Because the horizontalConstraintsGreen constraint doesn't define a specific width or spacing to its superview, it will span the entire length. The vertical constraint ensure that it will be 40 points high with 10 points of spacing between the red and blue views.

If you run the application one more time, the green view spans the entire width of the screen and the red and blue views stay above it as they were before. When the iOS Simulator is rotated to landscape, the views keep their positions and resize appropriately.

Step 4: Adding Metrics

To make everything more readable, we'll use a dictionary of metrics in the constraints declarations. Create a dictionary as shown below, immediately after declaring the views dictionary.

Now, instead of using hard-coded values, we can use the values of the metrics dictionary, which makes the declarations of the constraints much more readable. Edit the createConstraints function one last time using the new metrics dictionary.

6. Limitations of the Visual Format Language

You may be wondering why the height of the green view was defined twice. This is because the Visual Format Language works in rows and columns. When using the Visual Format Language, think of adding constraints left to right on one "row" of the view for horizontal constraints. For vertical constraints, you need to think in terms of columns.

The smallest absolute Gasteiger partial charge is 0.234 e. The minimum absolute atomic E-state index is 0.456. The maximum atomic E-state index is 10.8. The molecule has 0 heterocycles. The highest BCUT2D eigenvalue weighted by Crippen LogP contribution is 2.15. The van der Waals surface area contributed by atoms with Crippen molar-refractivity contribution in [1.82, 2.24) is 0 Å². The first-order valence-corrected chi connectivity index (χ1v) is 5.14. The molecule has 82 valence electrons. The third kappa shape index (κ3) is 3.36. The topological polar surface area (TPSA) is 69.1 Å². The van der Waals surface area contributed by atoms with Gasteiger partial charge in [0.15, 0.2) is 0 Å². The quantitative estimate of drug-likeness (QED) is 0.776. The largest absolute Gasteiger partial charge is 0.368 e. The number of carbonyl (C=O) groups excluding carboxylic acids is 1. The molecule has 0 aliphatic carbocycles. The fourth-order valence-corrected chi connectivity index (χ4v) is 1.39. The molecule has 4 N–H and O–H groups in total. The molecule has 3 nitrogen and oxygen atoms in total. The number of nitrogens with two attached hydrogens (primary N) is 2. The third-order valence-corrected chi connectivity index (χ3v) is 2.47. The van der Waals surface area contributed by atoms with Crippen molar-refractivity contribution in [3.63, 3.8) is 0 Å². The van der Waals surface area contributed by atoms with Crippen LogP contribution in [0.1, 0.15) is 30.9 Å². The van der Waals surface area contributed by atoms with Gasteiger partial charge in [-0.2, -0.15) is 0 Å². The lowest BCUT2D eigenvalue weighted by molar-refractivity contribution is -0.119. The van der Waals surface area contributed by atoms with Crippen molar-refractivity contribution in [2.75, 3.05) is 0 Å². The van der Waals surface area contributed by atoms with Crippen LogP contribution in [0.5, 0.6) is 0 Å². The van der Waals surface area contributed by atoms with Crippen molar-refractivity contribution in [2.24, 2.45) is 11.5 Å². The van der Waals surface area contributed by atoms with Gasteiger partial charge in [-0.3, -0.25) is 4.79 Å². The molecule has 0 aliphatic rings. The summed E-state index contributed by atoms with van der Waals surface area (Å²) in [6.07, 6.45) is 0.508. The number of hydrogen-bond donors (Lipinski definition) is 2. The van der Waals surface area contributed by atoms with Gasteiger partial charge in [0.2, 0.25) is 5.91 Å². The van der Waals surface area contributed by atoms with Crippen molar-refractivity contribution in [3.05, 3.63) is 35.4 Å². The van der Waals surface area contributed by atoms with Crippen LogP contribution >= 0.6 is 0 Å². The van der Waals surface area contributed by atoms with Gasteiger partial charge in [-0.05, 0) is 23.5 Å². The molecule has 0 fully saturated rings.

Most of the Auto Layout constraints you'll use can be expressed with the Visual Format Language. There are a few that can't, however. For instance, a fixed aspect ratio constraint cannot be created using the Visual Format Language. This can't be accomplished with the Visual Format Language syntax, because the following string can't be parsed:

H:|imageView.width = 2 * imageView.height|

You can still use Auto Layout in your code to achieve these types of constraints using the traditional constraintWithItem method.


The Visual Format Language can be very helpful when you need to create Auto Layout constraints in code. Instead of creating constraints one by one, the Visual Format Language lets you create a number of constraints with one line of code.

Before Auto Layout was available to developers, keeping track of how to resize views for different device categories was a lot of work. With Auto Layout and the Visual Format Language, this is now more intuitive, making user interfaces easier to maintain across devices.